tv False Black Power CSPAN August 26, 2017 6:02pm-6:40pm EDT
of the manhattan institute. and it's, thank you. [applause] it's a -- it's a pleasure for me to introduce jason riley today as motion most of you jason is senior peel low a regular columnist for "the wall street journal." and a commentator for fox news in his new book, false black power jason offers a critique of civil right leaders an their prior decision power of african-americans the book also could manies responses to aye on's sergeants from two and glenn lowery. it's a slengder book, but it packs a powerful punch as one blogger noted what make had this is book shine is clarity of logic and accessibility of its writing style as fred made it look easy to dance so does riley
express mastery elegance so masm is seems effortless. how did you get to write this? [applause] all right there you go. and it's available for just $10. $6 on kindle and now jason may not get rich with this book but hopefully he'll open a few minds. please join me in welcoming fearless and peerless jason riley. [applause] thank you for that very kind introduction. larry i'm glad you it would a few jokes. i was going to start with the joke. about c-span where i appeared recently that i found out they were covering had this event and wife advised me to back off. so this will be a joke free presentation because that's really all i had. so thank you. thank you larry.
false black power what had am i talking about? in a nutshell, what i'm saying is that -- barack obama needed black voters far more than black voters needed barack obama. and that's not personal attack on the former president. you could substitute in the name of any black politician. and the statement would still hold true. that's what i'm trying to get at in this book. it started out as a column, that grew into a longer essay and then eventually the short book that was recently published. but my intention was to make a fairly simple point. which is what, political activity is not the most effective way of advancing a group economically.
a racial ethnic groups lil success is not automatically lead to economic success. one does not the flow naturally from the other. it is hardly an original observation but an important one that is regularly ignored by civil rights leaders and black political leaders who practice identity licks urnght vote as a block. favoring candidates of their own racial or ethnic background and so forth and i thought the end of the president presidency wase to limit the strategy which has been in place more than 50 years now. since the 1960s, black leaders really prioritized the integration of political institution. and they've had a great deal of success in doing this. on their own terms -- by the early 1980s major u.s.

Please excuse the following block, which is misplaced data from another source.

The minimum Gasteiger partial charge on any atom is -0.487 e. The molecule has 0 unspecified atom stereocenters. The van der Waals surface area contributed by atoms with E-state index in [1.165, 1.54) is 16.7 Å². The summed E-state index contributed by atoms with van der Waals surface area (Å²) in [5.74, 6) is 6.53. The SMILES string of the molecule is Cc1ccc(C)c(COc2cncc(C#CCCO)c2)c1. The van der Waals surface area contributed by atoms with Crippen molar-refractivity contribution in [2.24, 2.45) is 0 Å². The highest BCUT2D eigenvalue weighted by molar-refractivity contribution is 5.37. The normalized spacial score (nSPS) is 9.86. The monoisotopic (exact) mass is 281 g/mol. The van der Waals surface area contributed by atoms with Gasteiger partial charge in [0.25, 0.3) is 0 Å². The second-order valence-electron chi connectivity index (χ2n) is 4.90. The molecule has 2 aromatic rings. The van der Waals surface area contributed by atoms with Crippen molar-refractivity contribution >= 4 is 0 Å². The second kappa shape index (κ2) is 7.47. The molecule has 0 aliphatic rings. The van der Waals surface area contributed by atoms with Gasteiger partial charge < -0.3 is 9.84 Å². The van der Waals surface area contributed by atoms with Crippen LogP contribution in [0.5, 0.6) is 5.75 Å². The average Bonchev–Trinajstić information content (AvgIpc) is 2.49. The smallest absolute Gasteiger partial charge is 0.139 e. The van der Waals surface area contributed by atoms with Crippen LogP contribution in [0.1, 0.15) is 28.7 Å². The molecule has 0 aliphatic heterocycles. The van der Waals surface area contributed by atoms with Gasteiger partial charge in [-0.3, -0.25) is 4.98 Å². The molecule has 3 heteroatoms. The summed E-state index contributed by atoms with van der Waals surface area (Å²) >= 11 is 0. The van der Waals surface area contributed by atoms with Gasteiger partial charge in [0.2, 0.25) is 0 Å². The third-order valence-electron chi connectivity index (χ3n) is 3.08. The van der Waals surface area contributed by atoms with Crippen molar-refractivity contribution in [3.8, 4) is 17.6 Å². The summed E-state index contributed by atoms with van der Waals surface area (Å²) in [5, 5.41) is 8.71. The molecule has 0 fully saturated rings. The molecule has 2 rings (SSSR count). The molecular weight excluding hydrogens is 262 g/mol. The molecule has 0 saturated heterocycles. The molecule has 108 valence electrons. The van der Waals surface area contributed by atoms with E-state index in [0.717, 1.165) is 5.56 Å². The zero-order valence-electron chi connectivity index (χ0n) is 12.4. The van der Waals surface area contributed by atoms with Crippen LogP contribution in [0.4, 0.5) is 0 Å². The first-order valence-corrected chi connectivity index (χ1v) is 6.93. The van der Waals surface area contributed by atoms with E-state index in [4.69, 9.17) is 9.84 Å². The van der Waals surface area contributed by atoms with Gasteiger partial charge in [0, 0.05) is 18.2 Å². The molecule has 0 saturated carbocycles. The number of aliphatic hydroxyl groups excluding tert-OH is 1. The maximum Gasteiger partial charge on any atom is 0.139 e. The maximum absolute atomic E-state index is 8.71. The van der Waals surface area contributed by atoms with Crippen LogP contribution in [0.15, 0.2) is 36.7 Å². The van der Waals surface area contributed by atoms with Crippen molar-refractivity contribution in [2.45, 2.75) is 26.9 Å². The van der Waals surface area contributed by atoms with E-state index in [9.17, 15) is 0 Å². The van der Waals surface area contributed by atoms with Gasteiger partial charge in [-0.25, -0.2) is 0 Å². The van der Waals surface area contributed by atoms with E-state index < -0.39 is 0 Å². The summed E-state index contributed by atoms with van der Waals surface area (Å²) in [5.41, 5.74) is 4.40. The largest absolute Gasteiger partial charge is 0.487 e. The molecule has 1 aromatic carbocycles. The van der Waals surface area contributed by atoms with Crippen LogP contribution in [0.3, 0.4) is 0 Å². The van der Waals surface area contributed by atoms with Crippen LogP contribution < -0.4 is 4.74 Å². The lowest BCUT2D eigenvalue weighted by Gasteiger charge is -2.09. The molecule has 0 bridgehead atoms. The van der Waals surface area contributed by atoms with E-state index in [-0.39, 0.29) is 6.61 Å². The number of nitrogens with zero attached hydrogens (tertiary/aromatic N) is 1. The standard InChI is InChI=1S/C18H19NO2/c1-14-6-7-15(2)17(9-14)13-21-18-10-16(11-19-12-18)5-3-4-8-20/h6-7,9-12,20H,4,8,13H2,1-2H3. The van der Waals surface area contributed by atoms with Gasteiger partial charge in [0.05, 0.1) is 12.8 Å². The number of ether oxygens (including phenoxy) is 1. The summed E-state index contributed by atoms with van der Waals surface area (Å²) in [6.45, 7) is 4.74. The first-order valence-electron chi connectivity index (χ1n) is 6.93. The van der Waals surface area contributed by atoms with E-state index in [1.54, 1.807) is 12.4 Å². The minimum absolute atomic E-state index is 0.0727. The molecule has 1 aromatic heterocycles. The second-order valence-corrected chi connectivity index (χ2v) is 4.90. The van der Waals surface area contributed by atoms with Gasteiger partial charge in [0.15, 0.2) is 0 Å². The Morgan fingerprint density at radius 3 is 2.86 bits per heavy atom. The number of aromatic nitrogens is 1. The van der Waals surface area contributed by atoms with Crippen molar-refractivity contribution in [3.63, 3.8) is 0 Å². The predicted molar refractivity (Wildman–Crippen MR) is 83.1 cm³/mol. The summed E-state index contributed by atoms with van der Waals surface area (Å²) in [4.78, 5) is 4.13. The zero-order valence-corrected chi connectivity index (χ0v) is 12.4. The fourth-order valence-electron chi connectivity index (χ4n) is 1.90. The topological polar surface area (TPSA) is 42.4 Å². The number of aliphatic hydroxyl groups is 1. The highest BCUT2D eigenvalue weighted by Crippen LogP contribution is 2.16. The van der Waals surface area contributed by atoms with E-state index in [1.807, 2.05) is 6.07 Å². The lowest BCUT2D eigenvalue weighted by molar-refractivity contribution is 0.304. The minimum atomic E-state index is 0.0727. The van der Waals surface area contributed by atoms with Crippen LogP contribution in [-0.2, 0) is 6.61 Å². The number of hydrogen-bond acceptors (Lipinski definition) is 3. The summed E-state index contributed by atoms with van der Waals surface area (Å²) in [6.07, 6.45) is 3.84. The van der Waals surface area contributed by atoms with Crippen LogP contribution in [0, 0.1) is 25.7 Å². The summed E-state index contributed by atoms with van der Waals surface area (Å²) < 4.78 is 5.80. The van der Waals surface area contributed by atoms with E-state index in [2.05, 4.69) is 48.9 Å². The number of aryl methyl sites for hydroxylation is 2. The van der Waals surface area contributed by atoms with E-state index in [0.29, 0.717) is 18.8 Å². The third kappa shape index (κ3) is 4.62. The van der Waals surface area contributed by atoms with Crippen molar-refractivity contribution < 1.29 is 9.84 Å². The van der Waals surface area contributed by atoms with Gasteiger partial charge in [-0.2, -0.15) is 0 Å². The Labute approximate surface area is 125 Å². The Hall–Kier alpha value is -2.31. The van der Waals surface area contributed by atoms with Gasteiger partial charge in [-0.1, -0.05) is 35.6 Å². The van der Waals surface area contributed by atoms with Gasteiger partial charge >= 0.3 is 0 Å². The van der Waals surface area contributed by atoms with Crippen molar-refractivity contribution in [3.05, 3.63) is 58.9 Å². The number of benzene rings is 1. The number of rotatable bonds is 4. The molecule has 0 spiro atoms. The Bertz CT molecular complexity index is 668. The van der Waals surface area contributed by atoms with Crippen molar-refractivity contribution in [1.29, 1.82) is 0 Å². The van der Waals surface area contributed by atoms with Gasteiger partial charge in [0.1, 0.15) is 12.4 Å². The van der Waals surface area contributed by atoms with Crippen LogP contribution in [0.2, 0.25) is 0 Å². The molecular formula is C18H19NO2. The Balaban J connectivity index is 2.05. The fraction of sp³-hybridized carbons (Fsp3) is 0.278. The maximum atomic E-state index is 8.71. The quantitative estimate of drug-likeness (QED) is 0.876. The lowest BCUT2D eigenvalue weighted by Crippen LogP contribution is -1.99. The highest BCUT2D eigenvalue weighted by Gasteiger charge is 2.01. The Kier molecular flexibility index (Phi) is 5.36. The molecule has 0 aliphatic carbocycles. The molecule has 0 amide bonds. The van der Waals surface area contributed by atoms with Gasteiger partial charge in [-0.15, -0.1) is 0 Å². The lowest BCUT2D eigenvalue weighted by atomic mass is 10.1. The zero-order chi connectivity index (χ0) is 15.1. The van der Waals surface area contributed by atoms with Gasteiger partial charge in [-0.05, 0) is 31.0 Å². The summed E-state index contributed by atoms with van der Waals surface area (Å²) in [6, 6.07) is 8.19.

cities was large black populations cleveland, with detroit, chicago, washington, philadelphia had lengted black mayors. between 1970 and 2010 number of black elected officials grew from fewer than 1500 to more than 10,000. in this country -- including, of course, a black president. in addition we saw proliferation of black police chief and school superintendents and counsel members and state legislatures. racially jerry voting district were created to ensure the election of blacks to congress. and so forth -- the problem was that all of this this political clout is never really paid off economically. for the black poor, which is what we were told would happen. you look at how black underclass faired in detroit from marion
d.c. and sharpe's newark as my manhattan institute colleague fred siegel has noted these black mayors created these unbeatable political machines. in the name of helping the poor. yet the poor became even more on their watch. mississippi is longs bobbied more black elected officials than any other state in the country yet it continues to have one of the highest black poverty rates in the country. there have been case studies of places like atlanta from the 1970s and 80s for example where under black mayors implemented racial and hiring black city works and black contractors. what happenedsome well, well off blacks in those places became better off. but average income black were left behind and the black poor actually lost ground. and that's been the story nation wide in a black political clout not to mention affirmative action and racial set aside
black underclass has lost ground both in absolute terms and relative to the white underclass. in the 1970s and 80s and even into the 90s, the poorest 20% of blacks saw their income hads decline at more than double the rate of comparable whites. this history, i think, should have served to temper expectations for the first black president. without taking away anything from barack obama's historic accomplishment or the country's widespread sense of pride many in the racial progress that his election symbolized, the reality is that there was little reason to believe that a black president was the answer to racial inequalities or the problems of the black poor. i think the expectations are set way too high on the racial front and other fronts at retta article of the weekend in the